To meet our net zero emissions targets, the UK needs to carry out green upgrades in at least 25 million homes in the next three decades - around one every 30 seconds. In the coming decades, our countryside and cities will undergo a host of transformations in response to the pressures of a changing climate. For many this shift will be most visibly played out in cities as just over 80 per cent of the UK’s population live in urban areas.
A growing population will increase the pressure on the UK’s built environment, but we cannot afford for investment in new housing to come at the expense of increased greenhouse emissions. Meanwhile, we are on the verge of one of the biggest changes to the fabric of our streets and homes in a century - the widespread electrification of heating and transport. The transition will affect almost everyone: to meet our net zero emissions targets, the UK needs to carry out green upgrades in at least 25 million homes in the next three decades - around one every 30 seconds.
Beyond our cities, in rural areas, we will likely see a surge in nature-based efforts to mitigate the effects of climate change and environmental degradation. From less radical initiatives (such as preserving peat bogs for the vital role they play as a carbon trap), through to proposals for rewilding - we can expect to see more active management of the UK’s depleted biodiversity and ecosystem in the coming decade.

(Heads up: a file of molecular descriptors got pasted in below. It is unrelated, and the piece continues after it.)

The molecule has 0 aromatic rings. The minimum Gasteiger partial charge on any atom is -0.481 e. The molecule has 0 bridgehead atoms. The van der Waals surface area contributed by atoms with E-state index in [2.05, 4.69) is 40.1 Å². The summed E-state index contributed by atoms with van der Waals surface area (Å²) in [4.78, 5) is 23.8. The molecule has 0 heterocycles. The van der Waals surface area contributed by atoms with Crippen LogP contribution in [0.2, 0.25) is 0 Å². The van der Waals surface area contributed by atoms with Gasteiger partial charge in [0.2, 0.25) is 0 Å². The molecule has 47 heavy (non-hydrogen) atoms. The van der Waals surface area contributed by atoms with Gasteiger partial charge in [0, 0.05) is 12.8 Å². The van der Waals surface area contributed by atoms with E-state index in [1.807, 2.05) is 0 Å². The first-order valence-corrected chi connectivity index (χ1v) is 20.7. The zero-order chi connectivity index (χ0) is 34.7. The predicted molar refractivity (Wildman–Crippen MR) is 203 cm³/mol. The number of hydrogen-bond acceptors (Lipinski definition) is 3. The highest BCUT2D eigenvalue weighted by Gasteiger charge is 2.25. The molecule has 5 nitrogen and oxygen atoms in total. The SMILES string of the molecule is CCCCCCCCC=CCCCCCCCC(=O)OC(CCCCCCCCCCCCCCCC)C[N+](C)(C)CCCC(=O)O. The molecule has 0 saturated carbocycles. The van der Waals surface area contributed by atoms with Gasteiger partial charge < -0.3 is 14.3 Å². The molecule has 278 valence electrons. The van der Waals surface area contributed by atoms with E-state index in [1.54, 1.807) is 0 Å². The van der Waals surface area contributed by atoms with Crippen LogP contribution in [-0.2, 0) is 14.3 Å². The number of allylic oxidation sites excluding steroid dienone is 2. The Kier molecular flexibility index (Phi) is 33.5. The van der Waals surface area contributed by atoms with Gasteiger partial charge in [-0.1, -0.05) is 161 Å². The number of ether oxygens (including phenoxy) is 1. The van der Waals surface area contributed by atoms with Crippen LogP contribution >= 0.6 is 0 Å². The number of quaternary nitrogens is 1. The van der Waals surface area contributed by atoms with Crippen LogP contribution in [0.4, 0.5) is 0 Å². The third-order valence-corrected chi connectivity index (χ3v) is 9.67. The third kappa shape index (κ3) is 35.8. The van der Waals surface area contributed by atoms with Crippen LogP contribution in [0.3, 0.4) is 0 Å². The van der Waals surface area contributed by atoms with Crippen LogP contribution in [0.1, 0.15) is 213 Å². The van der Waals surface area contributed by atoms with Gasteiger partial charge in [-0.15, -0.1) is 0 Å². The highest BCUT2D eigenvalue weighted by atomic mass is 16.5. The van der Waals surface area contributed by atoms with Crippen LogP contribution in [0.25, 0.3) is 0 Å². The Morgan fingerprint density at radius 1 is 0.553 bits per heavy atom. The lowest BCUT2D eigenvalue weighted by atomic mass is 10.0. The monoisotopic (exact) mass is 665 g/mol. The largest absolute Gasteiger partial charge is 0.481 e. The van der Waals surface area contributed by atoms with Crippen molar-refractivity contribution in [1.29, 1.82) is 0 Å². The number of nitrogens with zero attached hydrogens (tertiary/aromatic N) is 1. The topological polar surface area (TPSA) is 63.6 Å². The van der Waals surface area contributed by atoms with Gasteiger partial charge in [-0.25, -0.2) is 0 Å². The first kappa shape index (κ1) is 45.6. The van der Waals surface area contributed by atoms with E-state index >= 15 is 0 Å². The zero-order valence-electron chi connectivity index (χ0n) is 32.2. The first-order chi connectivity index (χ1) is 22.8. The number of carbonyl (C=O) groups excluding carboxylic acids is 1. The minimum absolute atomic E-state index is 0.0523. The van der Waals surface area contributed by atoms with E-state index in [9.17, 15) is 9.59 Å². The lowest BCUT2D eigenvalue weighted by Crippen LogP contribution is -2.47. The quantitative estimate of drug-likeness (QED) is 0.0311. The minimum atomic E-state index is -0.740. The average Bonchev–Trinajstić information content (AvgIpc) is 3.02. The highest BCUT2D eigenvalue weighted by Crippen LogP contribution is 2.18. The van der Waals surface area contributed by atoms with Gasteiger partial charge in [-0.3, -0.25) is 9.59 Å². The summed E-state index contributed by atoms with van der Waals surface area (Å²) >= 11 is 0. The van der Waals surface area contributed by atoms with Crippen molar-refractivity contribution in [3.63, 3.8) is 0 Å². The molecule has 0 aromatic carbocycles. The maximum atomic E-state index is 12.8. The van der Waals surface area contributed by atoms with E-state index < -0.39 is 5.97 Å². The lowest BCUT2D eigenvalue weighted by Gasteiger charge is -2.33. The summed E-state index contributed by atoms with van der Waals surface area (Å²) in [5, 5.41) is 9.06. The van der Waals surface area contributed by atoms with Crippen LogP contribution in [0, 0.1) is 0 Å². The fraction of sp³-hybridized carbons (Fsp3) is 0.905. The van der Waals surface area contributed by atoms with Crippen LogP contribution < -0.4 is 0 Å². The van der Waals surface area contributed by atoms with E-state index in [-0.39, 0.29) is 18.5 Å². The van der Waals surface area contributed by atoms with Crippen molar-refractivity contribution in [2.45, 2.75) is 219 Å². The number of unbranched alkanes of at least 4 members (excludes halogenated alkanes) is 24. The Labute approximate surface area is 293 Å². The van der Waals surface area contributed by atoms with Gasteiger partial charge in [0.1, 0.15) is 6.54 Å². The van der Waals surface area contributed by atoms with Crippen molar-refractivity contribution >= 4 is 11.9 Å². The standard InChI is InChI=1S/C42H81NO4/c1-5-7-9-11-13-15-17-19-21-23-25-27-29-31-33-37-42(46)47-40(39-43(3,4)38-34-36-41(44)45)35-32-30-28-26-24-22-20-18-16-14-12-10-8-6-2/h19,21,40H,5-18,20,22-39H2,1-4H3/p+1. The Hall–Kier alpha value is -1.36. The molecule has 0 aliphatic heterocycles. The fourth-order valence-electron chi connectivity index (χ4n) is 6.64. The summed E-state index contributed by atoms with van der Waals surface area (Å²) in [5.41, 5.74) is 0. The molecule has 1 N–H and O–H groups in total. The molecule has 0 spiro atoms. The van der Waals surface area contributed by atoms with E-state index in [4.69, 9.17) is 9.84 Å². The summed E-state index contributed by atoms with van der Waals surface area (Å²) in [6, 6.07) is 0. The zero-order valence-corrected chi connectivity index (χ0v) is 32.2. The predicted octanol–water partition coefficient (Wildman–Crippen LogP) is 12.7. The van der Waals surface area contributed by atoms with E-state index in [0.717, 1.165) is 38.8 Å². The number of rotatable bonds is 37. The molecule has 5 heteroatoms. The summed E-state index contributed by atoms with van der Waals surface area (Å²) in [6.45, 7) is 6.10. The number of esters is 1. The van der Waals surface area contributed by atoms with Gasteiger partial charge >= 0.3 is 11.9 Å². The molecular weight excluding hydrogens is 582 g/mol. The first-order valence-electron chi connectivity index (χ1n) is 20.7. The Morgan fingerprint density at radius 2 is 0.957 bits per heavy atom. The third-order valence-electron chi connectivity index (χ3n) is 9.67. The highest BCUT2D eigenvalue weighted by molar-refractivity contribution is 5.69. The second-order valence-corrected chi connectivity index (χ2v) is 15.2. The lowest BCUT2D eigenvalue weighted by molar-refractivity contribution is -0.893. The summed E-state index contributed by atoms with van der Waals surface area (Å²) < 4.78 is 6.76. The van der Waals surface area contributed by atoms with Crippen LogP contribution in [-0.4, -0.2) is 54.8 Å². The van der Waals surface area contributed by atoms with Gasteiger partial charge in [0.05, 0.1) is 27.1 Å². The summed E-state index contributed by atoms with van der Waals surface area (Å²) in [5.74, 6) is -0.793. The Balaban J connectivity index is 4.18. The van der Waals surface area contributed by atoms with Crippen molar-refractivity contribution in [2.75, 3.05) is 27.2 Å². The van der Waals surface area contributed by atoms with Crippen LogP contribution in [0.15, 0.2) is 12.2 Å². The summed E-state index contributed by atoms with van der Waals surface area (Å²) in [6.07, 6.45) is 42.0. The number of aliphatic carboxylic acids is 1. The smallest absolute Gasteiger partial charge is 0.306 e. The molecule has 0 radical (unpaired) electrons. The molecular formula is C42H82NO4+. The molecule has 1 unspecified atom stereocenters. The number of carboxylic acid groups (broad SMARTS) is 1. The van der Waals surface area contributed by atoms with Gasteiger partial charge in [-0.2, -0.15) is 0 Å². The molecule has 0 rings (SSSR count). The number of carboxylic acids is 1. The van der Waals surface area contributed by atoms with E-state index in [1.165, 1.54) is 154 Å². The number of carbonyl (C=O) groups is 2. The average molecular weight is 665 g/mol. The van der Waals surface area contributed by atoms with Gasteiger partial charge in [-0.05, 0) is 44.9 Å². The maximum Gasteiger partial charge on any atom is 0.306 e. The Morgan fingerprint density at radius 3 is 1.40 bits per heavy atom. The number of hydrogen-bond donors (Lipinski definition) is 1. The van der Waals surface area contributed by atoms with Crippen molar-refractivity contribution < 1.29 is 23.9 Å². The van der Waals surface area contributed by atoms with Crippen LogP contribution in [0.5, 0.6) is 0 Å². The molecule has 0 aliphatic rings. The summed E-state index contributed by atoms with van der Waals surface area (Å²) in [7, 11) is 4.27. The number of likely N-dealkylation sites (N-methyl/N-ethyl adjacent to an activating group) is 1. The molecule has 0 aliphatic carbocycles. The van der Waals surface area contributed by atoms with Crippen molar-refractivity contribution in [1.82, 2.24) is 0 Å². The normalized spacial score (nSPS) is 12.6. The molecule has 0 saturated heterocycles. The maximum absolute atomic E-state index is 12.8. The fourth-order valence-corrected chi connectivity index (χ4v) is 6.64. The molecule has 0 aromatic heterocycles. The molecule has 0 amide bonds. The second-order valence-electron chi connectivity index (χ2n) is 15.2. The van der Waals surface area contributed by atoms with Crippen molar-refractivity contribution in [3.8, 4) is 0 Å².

Given that the success of climate change mitigation and adaptation strategies are uncertain, more interventionist measures (which have previously occupied the fringes) are attracting increased attention as serious options. This ranges from less contentious approaches such as air capture and storage of carbon (already the focus of large-scale International Energy Agency pilots) through to more controversial ideas such as adding sulphur dioxide to the upper atmosphere to block solar radiation. If the UK doesn’t explore these options, other countries still might.
Our contributors urge the UK policymaking community to position itself at the forefront of innovation in this sphere. To bolster local energy capacity, Guy Newey makes the case for enabling energy transfers between neighbours. Dervilla Mitchell argues for an injection of pace and ambition in decarbonising the very fabric of the built environment - concrete itself. Professor Sir David King champions climate repair, is it time to start entertaining the idea of ‘refreezing’ the arctic?
Regeneration game was published as part of Minister for the Future, bold new thinking on the long-term issues policymakers can't afford to ignore, in partnership with Prospect. Illustrations by Ian Morris.
Why refreezing the arctic is far more sensible than it soundsRead more
Decarbonised concrete is possible, but only with an equally solid timetableRead more
It's time to power up neighbourhood energy transfersRead more